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Agility in a Para-llel Universe

What  a year of agility shows has taught me

Just seven  months after becoming only the second handler in the UK to have used a wheelchair when competing in agility, Philippa Armstrong exceeded expectation and won her first competition.  A long time advocate of equal opportunities, Philippa is now practicing what she preached. Here's what she's learned so far.


Zippy zips by remote control (Photo: Alistair Davis)

blue01That no matter what speed I am doing, I always look stationary in a photograph.

green02That queuing is a doddle when youıve got a chair. And I never finish a round out of breath, but Portaloos are inaccessible.

orange03Running surfaces vary vastly. I categorise them as:-

  • Billiard table
  • Bumpy
  • Bone shaker (My apologies to Geraldine Chubb. 'Up, ****** it. Stop!ı is not my usual A-frame command and yes, Zippy probably was trying to work out what  command '****** itı was as she headed for the seesaw rather than the jump!)
  • Too rough to run
  • Wet
  • Slippery
  • Only with an outboard motor

purple04If whilst running in a wet field you (unintentionally) slide your wheelchair sideways past the judge, it makes their eyes light up... or was that pop out?

cyan05That dogs are far better at reading body language than some people, who are nonetheless fascinated by my body! Not, however, the drop dead gorgeous ones who I would love to be fascinated, I wish. The small minority of 'Whatıs wrong with you then?ı questioners, who when I reply 'Nothingı still persist, mystified or disbelieving. They reword the question to ask about my medical history.  At this point they also generally miss my body language cue so huge my dogs would be running for cover. Well Iım sorry if they think I am rude not wanting to discuss what I consider to be a private matter, the feelingıs mutual. Like everyone else, being asked relevant questions is fine, it's the ones I feel to be intrusive, asked out of curiosity that make me uncomfortable.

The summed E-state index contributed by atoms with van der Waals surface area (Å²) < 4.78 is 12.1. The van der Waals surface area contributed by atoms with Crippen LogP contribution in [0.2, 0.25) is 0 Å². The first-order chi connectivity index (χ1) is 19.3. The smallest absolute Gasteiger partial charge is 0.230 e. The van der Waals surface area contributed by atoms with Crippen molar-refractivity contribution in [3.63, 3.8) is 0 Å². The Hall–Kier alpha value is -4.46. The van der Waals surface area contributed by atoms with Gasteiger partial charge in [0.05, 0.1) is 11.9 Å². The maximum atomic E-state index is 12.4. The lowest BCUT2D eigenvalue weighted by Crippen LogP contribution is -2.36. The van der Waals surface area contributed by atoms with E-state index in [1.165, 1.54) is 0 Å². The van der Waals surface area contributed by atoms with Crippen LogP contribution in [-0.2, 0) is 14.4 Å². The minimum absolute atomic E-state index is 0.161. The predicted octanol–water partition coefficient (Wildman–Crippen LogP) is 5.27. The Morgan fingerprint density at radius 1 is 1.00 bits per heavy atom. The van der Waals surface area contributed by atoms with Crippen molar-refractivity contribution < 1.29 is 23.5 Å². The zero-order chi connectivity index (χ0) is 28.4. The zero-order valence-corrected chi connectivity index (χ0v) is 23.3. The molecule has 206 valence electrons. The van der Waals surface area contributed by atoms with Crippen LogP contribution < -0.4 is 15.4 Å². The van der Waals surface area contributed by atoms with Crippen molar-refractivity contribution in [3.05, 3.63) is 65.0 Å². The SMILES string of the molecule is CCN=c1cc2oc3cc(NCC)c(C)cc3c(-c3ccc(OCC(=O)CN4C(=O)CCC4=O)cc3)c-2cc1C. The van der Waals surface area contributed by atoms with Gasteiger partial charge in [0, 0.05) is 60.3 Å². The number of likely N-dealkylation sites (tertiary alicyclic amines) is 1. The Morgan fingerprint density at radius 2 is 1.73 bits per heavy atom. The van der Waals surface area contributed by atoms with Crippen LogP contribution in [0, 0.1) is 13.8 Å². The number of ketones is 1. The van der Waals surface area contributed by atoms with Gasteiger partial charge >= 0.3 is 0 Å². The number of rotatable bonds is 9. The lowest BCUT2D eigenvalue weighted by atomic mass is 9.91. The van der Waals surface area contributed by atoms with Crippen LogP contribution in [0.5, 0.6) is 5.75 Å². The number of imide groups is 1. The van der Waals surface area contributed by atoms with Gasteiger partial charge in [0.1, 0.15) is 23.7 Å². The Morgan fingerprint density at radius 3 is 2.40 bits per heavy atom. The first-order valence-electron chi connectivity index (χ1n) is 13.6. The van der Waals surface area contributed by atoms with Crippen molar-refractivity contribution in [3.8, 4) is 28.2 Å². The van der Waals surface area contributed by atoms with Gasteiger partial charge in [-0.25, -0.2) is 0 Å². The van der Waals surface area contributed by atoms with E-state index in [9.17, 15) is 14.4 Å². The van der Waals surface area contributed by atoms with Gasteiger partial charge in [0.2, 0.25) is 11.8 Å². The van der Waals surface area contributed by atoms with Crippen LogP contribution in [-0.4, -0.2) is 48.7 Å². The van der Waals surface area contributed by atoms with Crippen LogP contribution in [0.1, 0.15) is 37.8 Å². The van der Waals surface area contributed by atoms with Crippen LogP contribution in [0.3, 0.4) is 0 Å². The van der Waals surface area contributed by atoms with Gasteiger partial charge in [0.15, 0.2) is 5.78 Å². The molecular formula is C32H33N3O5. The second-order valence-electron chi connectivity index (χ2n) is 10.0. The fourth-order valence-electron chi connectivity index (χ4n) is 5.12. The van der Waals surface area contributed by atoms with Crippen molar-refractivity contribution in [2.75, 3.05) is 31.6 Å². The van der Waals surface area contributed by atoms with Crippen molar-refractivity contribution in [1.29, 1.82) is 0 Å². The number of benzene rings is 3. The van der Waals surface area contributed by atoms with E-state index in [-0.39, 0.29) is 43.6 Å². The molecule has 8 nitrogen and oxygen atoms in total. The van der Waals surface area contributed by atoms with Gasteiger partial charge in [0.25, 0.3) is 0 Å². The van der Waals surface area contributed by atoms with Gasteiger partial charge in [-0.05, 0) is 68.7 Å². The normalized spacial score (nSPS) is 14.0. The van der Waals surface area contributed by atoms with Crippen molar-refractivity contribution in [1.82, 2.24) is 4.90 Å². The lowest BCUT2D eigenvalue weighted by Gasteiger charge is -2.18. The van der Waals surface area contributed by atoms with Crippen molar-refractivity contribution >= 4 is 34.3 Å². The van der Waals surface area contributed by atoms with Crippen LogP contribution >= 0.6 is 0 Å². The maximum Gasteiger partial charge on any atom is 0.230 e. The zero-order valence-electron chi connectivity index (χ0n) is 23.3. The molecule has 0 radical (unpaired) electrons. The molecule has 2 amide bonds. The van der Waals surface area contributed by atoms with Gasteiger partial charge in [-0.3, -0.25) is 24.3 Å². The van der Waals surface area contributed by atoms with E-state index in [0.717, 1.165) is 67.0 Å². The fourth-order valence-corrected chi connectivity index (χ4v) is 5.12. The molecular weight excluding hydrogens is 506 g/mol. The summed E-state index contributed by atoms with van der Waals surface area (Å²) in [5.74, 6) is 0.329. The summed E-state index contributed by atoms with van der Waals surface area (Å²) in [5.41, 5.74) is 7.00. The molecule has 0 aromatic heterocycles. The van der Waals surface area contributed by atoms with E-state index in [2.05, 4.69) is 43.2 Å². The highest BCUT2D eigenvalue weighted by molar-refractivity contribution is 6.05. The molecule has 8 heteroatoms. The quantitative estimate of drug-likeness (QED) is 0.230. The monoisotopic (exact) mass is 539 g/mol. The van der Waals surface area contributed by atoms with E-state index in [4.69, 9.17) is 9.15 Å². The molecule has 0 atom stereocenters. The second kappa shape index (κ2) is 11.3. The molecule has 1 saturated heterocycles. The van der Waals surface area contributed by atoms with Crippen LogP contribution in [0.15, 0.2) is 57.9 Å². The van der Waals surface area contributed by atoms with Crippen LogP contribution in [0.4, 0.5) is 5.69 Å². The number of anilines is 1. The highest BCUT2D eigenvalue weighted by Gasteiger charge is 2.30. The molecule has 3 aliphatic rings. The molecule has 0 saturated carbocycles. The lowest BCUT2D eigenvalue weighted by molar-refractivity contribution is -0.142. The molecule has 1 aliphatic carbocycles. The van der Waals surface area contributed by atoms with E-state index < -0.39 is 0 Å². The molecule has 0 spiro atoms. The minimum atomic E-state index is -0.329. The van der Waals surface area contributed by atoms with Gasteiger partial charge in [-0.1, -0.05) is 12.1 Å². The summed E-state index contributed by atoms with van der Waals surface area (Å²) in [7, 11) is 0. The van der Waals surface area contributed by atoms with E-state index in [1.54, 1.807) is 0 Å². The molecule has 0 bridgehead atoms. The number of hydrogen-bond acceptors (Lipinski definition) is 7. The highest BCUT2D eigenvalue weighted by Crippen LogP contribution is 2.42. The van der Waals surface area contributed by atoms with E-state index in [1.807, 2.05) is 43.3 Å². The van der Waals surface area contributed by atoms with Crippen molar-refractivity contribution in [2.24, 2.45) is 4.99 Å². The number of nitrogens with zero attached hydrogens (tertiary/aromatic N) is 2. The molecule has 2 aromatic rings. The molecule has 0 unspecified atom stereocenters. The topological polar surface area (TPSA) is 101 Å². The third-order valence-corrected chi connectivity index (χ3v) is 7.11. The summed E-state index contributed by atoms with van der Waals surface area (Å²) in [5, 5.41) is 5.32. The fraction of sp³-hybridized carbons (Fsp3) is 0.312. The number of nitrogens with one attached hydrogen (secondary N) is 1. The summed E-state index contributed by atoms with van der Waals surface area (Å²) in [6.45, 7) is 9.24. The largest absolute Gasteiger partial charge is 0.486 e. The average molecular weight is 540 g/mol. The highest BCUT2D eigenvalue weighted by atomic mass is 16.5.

red06Also I'm sure it's well meant when I'm occasionally told Iım 'marvellousı simply for being there; but I have different expectations. I'm there to compete equally. When I first started using my bog standard powered wheelchair I quickly realised it responded too slowly. Great for not cracking people in the shins in the supermarket, but not quick enough for agility.

In order to get a specialised sports wheelchair, I contacted all the major sports funding bodies. Unfortunately, apparently, 'agility is not a sportı!  Ummm...  Undeterred I turned to local charities and put out an appeal for assistance. People were generous, for which I am grateful, and I now have my sports wheelchair. It has levelled the playing field. We are now competitive, and hopefully we will do our bit to pave the way for more disabled athletes to follow. I suspect, however, that the legacy of the connection between disabled people and charity means that it will take a little longer before I am generally perceived as an equal competitor.

yellow07And finally, I've learnt that that when the scribe writes 'C' it is for Clever dog, but that when they write 'E', it is not for Excellent! And that less is, in fact, more in the 'dogs time' box.  

I'm looking forward to next season.

About the author
Philippa Armstrong  lives in Totnes with her dogs, and two children who boomerang in and out of her life and home at intervals.

She was born in Plymouth in 1960. She was then and is now never happier than when she is surrounded by animals. After hill farming for a few years, she graduated in 1992 from Manchester Polytechnic with a BA (Hons.) in Landscape Design, going on to practice in Exeter as a Landscape Architect. She later ran her own Disability Consultancy, delivering Disability Equality Training. She now practices what she preached, competing equally in dog agility.

As a disabled person she would not change a thing about herself, but would change much about the society in which we live. She has had Border Collies for seven years and as her arthritis has progressed, become adept at finding creative ways of training them.  Seven months after becoming only the second handler in the UK to have used a wheelchair when competing in agility she exceeded expectation and won her first competition. She is now confidently looking forward to seeing how much more she can achieve.

Photo: Alistair Davis